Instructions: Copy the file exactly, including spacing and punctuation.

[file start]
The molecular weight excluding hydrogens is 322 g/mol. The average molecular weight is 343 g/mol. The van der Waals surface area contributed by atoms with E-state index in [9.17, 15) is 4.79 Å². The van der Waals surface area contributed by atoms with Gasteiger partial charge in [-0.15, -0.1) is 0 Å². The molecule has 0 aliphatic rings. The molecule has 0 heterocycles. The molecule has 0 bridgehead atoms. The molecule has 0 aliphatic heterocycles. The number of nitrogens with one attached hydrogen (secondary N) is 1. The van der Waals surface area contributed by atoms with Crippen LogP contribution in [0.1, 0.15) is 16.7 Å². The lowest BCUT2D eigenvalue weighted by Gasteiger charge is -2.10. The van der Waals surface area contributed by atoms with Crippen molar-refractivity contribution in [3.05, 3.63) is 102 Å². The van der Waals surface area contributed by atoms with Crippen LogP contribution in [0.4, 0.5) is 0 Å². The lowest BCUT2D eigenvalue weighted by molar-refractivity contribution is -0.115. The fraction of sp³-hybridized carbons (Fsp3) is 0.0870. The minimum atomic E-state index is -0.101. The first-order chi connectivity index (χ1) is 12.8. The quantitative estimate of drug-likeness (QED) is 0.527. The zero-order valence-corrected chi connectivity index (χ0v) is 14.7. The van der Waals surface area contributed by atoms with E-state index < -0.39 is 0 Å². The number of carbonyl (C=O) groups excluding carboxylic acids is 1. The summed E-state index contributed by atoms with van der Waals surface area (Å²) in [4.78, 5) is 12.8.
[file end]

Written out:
The molecular weight excluding hydrogens is 322 g/mol. The average molecular weight is 343 g/mol. The van der Waals surface area contributed by atoms with E-state index in [9.17, 15) is 4.79 Å². The van der Waals surface area contributed by atoms with Gasteiger partial charge in [-0.15, -0.1) is 0 Å². The molecule has 0 aliphatic rings. The molecule has 0 heterocycles. The molecule has 0 bridgehead atoms. The molecule has 0 aliphatic heterocycles. The number of nitrogens with one attached hydrogen (secondary N) is 1. The van der Waals surface area contributed by atoms with Crippen LogP contribution in [0.1, 0.15) is 16.7 Å². The lowest BCUT2D eigenvalue weighted by Gasteiger charge is -2.10. The van der Waals surface area contributed by atoms with Crippen molar-refractivity contribution in [3.05, 3.63) is 102 Å². The van der Waals surface area contributed by atoms with Crippen LogP contribution in [0.4, 0.5) is 0 Å². The lowest BCUT2D eigenvalue weighted by molar-refractivity contribution is -0.115. The fraction of sp³-hybridized carbons (Fsp3) is 0.0870. The minimum atomic E-state index is -0.101. The first-order chi connectivity index (χ1) is 12.8. The quantitative estimate of drug-likeness (QED) is 0.527. The zero-order valence-corrected chi connectivity index (χ0v) is 14.7. The van der Waals surface area contributed by atoms with E-state index < -0.39 is 0 Å². The number of carbonyl (C=O) groups excluding carboxylic acids is 1. The summed E-state index contributed by atoms with van der Waals surface area (Å²) in [4.78, 5) is 12.8.